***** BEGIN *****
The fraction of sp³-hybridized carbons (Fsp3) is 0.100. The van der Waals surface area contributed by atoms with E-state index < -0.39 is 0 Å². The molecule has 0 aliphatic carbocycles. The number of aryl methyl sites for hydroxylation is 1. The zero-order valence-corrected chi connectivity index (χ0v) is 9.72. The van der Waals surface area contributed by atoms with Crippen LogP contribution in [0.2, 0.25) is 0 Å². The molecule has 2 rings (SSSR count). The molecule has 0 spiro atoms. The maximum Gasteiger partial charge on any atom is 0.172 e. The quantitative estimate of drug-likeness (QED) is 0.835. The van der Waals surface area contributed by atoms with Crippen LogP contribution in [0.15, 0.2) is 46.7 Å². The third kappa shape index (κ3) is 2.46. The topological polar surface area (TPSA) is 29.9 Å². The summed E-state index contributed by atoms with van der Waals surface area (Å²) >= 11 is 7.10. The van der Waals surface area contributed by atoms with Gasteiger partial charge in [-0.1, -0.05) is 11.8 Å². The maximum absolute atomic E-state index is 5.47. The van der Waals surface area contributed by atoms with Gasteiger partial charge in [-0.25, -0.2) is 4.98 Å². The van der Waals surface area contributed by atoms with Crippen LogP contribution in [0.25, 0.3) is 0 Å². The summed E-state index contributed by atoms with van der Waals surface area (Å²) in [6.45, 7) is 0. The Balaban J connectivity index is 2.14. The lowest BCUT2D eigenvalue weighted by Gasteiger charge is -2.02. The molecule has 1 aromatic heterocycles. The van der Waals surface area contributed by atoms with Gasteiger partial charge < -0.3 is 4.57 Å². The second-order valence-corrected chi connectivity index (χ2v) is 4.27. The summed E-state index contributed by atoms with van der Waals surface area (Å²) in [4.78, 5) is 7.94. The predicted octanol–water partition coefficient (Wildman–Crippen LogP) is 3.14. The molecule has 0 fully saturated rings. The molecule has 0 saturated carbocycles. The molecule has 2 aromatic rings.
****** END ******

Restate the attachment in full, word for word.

The fraction of sp³-hybridized carbons (Fsp3) is 0.100. The van der Waals surface area contributed by atoms with E-state index < -0.39 is 0 Å². The molecule has 0 aliphatic carbocycles. The number of aryl methyl sites for hydroxylation is 1. The zero-order valence-corrected chi connectivity index (χ0v) is 9.72. The van der Waals surface area contributed by atoms with Crippen LogP contribution in [0.2, 0.25) is 0 Å². The molecule has 2 rings (SSSR count). The molecule has 0 spiro atoms. The maximum Gasteiger partial charge on any atom is 0.172 e. The quantitative estimate of drug-likeness (QED) is 0.835. The van der Waals surface area contributed by atoms with Crippen LogP contribution in [0.15, 0.2) is 46.7 Å². The third kappa shape index (κ3) is 2.46. The topological polar surface area (TPSA) is 29.9 Å². The summed E-state index contributed by atoms with van der Waals surface area (Å²) >= 11 is 7.10. The van der Waals surface area contributed by atoms with Gasteiger partial charge in [-0.1, -0.05) is 11.8 Å². The maximum absolute atomic E-state index is 5.47. The van der Waals surface area contributed by atoms with Gasteiger partial charge in [-0.25, -0.2) is 4.98 Å². The van der Waals surface area contributed by atoms with Crippen LogP contribution in [0.25, 0.3) is 0 Å². The summed E-state index contributed by atoms with van der Waals surface area (Å²) in [6.45, 7) is 0. The Balaban J connectivity index is 2.14. The lowest BCUT2D eigenvalue weighted by Gasteiger charge is -2.02. The molecule has 1 aromatic heterocycles. The van der Waals surface area contributed by atoms with Gasteiger partial charge < -0.3 is 4.57 Å². The second-order valence-corrected chi connectivity index (χ2v) is 4.27. The summed E-state index contributed by atoms with van der Waals surface area (Å²) in [4.78, 5) is 7.94. The predicted octanol–water partition coefficient (Wildman–Crippen LogP) is 3.14. The molecule has 0 fully saturated rings. The molecule has 0 saturated carbocycles. The molecule has 2 aromatic rings.